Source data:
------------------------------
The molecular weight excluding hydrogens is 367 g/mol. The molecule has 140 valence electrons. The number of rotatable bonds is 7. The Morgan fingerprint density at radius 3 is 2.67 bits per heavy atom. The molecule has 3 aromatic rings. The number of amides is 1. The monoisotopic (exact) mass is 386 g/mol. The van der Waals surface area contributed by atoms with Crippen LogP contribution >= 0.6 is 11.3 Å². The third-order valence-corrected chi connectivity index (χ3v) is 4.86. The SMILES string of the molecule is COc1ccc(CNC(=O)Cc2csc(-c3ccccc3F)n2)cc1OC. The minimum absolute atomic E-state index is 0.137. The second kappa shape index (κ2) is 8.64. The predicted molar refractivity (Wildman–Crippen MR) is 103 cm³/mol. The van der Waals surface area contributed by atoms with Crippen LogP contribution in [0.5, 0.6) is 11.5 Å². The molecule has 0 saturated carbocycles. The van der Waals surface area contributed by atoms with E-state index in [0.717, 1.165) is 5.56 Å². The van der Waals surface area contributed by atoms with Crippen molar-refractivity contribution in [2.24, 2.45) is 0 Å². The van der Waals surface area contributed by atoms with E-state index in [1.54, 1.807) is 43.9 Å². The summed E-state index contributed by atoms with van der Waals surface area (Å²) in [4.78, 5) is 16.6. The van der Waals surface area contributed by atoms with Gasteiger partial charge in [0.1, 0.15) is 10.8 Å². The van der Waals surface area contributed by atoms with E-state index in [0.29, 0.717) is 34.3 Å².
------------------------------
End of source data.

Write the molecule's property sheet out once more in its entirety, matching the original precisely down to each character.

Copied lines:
The molecular weight excluding hydrogens is 367 g/mol. The molecule has 140 valence electrons. The number of rotatable bonds is 7. The Morgan fingerprint density at radius 3 is 2.67 bits per heavy atom. The molecule has 3 aromatic rings. The number of amides is 1. The monoisotopic (exact) mass is 386 g/mol. The van der Waals surface area contributed by atoms with Crippen LogP contribution >= 0.6 is 11.3 Å². The third-order valence-corrected chi connectivity index (χ3v) is 4.86. The SMILES string of the molecule is COc1ccc(CNC(=O)Cc2csc(-c3ccccc3F)n2)cc1OC. The minimum absolute atomic E-state index is 0.137. The second kappa shape index (κ2) is 8.64. The predicted molar refractivity (Wildman–Crippen MR) is 103 cm³/mol. The van der Waals surface area contributed by atoms with Crippen LogP contribution in [0.5, 0.6) is 11.5 Å². The molecule has 0 saturated carbocycles. The van der Waals surface area contributed by atoms with E-state index in [0.717, 1.165) is 5.56 Å². The van der Waals surface area contributed by atoms with Crippen molar-refractivity contribution in [2.24, 2.45) is 0 Å². The van der Waals surface area contributed by atoms with E-state index in [1.54, 1.807) is 43.9 Å². The summed E-state index contributed by atoms with van der Waals surface area (Å²) in [4.78, 5) is 16.6. The van der Waals surface area contributed by atoms with Gasteiger partial charge in [0.1, 0.15) is 10.8 Å². The van der Waals surface area contributed by atoms with E-state index in [0.29, 0.717) is 34.3 Å².